Puerto Rican, Mexican, Cuban, Iberian, and Central and South American de-
scent into “Hispanics.” Once such statistical categories become routinized in
bureaucracies or written into law, they became increasingly real and fateful.
Deployed by bureaucrats and politicians, distributed by media, and analyzed
by social scientists, their use gives them meaning, consequence, and objectiv-
ity. Official statistics become, in Latour & Woolgar’s term (1986), “black
boxes” that are hard to discredit or even to open.
Economic integration requires commensuration. The capacity to commen-
surate time, labor, product, monies, and securities has helped create a world
where a powerful, if invisible, relationship exists between the unemployed fac-
tory worker in the United States and the child laborer in Malaysia.4Commen-
suration makes possible precise comparisons across vast cultural and geo-
graphical distances that allow transactions fundamental to global markets. The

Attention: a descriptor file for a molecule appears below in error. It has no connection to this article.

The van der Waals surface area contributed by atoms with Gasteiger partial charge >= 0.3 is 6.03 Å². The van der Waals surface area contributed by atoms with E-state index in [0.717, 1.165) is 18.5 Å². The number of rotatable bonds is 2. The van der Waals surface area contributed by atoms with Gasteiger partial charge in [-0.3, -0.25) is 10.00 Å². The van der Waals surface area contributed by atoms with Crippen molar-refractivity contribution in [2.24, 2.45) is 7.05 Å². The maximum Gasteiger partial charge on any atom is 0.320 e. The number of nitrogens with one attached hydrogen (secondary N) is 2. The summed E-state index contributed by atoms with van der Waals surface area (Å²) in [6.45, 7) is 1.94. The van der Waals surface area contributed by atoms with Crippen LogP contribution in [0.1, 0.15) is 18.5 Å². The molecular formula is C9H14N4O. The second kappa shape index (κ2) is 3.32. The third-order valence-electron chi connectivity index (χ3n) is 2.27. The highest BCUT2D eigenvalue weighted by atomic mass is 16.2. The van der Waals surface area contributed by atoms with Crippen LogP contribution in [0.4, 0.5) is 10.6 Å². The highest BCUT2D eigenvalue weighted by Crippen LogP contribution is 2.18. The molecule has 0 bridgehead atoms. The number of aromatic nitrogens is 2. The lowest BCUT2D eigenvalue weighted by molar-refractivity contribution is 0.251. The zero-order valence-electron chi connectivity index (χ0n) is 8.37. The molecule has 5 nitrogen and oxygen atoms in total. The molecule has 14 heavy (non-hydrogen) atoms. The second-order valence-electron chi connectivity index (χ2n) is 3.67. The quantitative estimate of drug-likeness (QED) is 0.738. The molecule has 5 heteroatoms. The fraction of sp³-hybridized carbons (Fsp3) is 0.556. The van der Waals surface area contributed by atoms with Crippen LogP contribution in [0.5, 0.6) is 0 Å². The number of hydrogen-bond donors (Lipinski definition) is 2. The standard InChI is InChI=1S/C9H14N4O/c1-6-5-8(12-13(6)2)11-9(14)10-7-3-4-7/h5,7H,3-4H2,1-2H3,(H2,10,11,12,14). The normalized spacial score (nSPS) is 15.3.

worldwide ascendancy of finance and service industries has propelled com-
mensuration, one by-product of which is an increasing polarization of wealth.
COMMENSURATION 325
44Commensuration was central to Taylor’s (1947) efforts to control labor. Armed with
stopwatches and calculations, scientific management would reduce work to its most elemental,
standardized forms; Taylor wished to make management a scientific endeavor governed by rules
and calculations and to transform relations between workers and managers by depersonalizing
authority (Bendix 1956:274–81). The wages and perks of many Americans who talk on phones for
a living are linked to performance evaluations performed by computers that track the volume and
length of their calls and the seconds between them (Schwartz 1994:240–41).
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The development of an international property market means that real estate
prices in Manhattan are linked to those in London or Paris and are shaped by
flows of capital from Japan or Hong Kong (Sassen 1994:5–6, 99–117). Japa-
nese investors’ forays into New York real estate, for example, drove up prices
and squeezed many small businesses out of the market.
When built into large institutions, commensurative practices are powerful
means for coordinating human action and making possible automated deci-
sion-making. Sophisticated forms of commensuration have transformed our fi-
nancial markets. Computer programs that continually search for discrepancies
between stock prices, futures, and options prices have generated new invest-